Calm down, everyone. Brackets form a tree structure, and can be represented by a free magma, while strings with concatenation are equivalent to a free monoid. You’re essentially asking for the two respective common involutory operations to be connected by this map, just because they’re involutory, which put that way is a wild guess at best. In fact, reversing this string produces something outside the range of the map entirely, which is injective and so can’t be surjective for combinatorical reasons.

… Yeah I might be the only person that finds that useful.

the part about the “wild” guess is, but this is a counterexample, and something like the reciprocal vs the negative of reals or rationals when moved across the log map would be an example. So, either you’re a galaxybrain that just instantly knows if the transformation is structure-preserving in that way, or you’re guessing to some degree as well.

The symbols and abstractions have touched me in no-no ways. I miss okaybuddyphd on r*ddit, they knew the pain.

I suppose I could also just say that characters which aren’t just drawn asymmetrical, but actually point in a direction as part of their function, look wrong when reversed like this. So, (e) -> )e( is no good, but bed -> deb is fine.

I was saying unipotent at first instead of involutory, which was actually the wrong jargon because of the context, but I’ve fixed that now. Yes, they’re all real.

Map, although in this context I could probably have just said function. I go with map by default when thinking bidirectionally.

I think most people here will know combinatorics, the study of the different possible configurations of something. The number of n-length strings with two possible characters is 2^{n}, as coders should all know, and the number of trees turns out to be Catalan numbers, many of which have prime factors other than 2. This is an injective map from n node trees to 2n character strings, so it’s possible, but you’ll (almost?) never get a perfect match, so by the pigeonhole principle it can’t be surjective.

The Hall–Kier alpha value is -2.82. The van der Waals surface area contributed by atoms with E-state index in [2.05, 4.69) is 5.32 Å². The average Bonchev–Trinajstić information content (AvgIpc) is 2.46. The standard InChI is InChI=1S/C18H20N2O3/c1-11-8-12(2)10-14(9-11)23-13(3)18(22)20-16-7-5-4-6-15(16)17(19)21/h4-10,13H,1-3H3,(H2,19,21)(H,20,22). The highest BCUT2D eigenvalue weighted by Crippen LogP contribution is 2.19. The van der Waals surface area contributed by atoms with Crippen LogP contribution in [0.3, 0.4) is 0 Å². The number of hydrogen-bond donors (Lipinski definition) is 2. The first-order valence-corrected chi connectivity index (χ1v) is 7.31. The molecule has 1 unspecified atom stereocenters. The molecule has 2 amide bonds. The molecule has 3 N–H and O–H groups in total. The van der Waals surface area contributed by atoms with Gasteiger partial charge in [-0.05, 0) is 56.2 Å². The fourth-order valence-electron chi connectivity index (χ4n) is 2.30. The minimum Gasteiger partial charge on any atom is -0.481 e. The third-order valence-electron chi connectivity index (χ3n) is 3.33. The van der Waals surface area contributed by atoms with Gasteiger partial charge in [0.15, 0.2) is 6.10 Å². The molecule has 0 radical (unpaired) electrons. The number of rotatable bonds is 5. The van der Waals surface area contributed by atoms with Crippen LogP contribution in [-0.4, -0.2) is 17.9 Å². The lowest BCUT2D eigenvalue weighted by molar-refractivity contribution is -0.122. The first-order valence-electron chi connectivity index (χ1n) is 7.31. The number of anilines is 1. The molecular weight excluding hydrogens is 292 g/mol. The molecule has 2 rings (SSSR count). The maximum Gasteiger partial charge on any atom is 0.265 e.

I’m wondering now if Catalan numbers are O(n!). The equation has a lot of n! but it also has a certain smell like it might depend on big or little o.

Edit: D’oh, they must grow no faster than 2^{2n}; I just wrote that. So, exponential.

Calm down, everyone. Brackets form a tree structure, and can be represented by a free magma, while strings with concatenation are equivalent to a free monoid. You’re essentially asking for the two respective common involutory operations to be connected by this map, just because they’re involutory, which put that way is a wild guess at best. In fact, reversing this string produces something outside the range of the map entirely, which is injective and so can’t be surjective for combinatorical reasons.

… Yeah I might be the only person that finds that useful.

yeah but that’s just like your opinion man

## I mean,

the part about the “wild” guess is, but this is a counterexample, and something like the reciprocal vs the negative of reals or rationals when moved across the log map would be an example. So, either you’re a galaxybrain that just instantly knows if the transformation is structure-preserving in that way, or you’re guessing

to some degreeas well.The symbols and abstractions have touched me in no-no ways. I miss okaybuddyphd on r*ddit, they knew the pain.

I suppose I could also just say that characters which aren’t

justdrawn asymmetrical, but actually point in a direction as part of their function, look wrong when reversed like this. So, (e) -> )e( is no good, but bed -> deb is fine.I’m just going to assume those 4 dollar words are real and you aren’t just misspelling normal words to fuck with us.

Non surjective free magma? What about the doblastic amortized basalt?

I was saying unipotent at first instead of involutory, which was actually the wrong jargon because of the context, but I’ve fixed that now. Yes, they’re all real.

A glossary:

Involution

Surjective

Injective

Free magma

Free monoid

Map, although in this context I could probably have just said function. I go with map by default when thinking bidirectionally.

I

thinkmost people here will know combinatorics, the study of the different possible configurations of something. The number of n-length strings with two possible characters is 2^{n}, as coders should all know, and the number of trees turns out to be Catalan numbers, many of which have prime factors other than 2. This is an injective map from n node trees to2ncharacter strings, so it’s possible, but you’ll (almost?) never get a perfect match, so by the pigeonhole principle it can’t be surjective.I’m wondering now if Catalan numbers are O(n!). The equation has a lot of n! but it also has a certain smell like it might depend on big or little o.

Edit: D’oh, they must grow no faster than 2

^{2n}; I just wrote that. So, exponential.You are awesome.

Lemmy is better for you being here. Thanks for the reading material!

You’re very welcome! How kind.